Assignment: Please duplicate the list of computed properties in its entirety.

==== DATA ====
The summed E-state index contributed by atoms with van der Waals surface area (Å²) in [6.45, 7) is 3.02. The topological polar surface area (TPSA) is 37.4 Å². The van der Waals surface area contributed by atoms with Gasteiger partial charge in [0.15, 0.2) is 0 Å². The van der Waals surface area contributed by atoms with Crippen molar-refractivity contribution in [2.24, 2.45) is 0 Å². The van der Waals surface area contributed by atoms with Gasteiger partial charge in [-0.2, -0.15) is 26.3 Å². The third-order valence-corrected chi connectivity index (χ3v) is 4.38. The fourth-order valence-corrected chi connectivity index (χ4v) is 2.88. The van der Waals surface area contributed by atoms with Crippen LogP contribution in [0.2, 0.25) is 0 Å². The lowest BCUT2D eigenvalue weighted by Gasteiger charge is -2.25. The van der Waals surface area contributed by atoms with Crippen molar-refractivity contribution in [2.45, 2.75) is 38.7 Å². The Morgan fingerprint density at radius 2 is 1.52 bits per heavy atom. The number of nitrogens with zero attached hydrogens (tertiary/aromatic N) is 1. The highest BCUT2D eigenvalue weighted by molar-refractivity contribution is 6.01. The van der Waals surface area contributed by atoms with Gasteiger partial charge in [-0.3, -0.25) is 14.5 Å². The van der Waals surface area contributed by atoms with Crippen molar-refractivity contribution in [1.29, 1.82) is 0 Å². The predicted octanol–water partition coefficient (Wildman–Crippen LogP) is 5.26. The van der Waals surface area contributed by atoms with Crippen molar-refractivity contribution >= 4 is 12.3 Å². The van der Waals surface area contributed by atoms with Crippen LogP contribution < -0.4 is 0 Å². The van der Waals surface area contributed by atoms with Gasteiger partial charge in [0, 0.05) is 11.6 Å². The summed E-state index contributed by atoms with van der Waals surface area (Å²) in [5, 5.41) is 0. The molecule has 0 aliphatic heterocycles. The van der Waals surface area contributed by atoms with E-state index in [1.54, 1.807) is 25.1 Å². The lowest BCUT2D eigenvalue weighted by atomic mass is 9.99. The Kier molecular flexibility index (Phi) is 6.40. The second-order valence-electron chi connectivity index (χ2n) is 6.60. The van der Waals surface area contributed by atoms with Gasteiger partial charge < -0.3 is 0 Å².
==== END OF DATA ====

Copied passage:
The summed E-state index contributed by atoms with van der Waals surface area (Å²) in [6.45, 7) is 3.02. The topological polar surface area (TPSA) is 37.4 Å². The van der Waals surface area contributed by atoms with Gasteiger partial charge in [0.15, 0.2) is 0 Å². The van der Waals surface area contributed by atoms with Crippen molar-refractivity contribution in [2.24, 2.45) is 0 Å². The van der Waals surface area contributed by atoms with Gasteiger partial charge in [-0.2, -0.15) is 26.3 Å². The third-order valence-corrected chi connectivity index (χ3v) is 4.38. The fourth-order valence-corrected chi connectivity index (χ4v) is 2.88. The van der Waals surface area contributed by atoms with Crippen LogP contribution in [0.2, 0.25) is 0 Å². The lowest BCUT2D eigenvalue weighted by Gasteiger charge is -2.25. The van der Waals surface area contributed by atoms with Crippen molar-refractivity contribution in [2.45, 2.75) is 38.7 Å². The Morgan fingerprint density at radius 2 is 1.52 bits per heavy atom. The number of nitrogens with zero attached hydrogens (tertiary/aromatic N) is 1. The highest BCUT2D eigenvalue weighted by molar-refractivity contribution is 6.01. The van der Waals surface area contributed by atoms with Gasteiger partial charge in [-0.3, -0.25) is 14.5 Å². The van der Waals surface area contributed by atoms with Crippen molar-refractivity contribution in [1.29, 1.82) is 0 Å². The predicted octanol–water partition coefficient (Wildman–Crippen LogP) is 5.26. The van der Waals surface area contributed by atoms with Crippen molar-refractivity contribution >= 4 is 12.3 Å². The van der Waals surface area contributed by atoms with Crippen LogP contribution < -0.4 is 0 Å². The van der Waals surface area contributed by atoms with Gasteiger partial charge in [0, 0.05) is 11.6 Å². The summed E-state index contributed by atoms with van der Waals surface area (Å²) in [5, 5.41) is 0. The molecule has 0 aliphatic heterocycles. The van der Waals surface area contributed by atoms with E-state index in [1.54, 1.807) is 25.1 Å². The lowest BCUT2D eigenvalue weighted by atomic mass is 9.99. The Kier molecular flexibility index (Phi) is 6.40. The second-order valence-electron chi connectivity index (χ2n) is 6.60. The van der Waals surface area contributed by atoms with Gasteiger partial charge < -0.3 is 0 Å².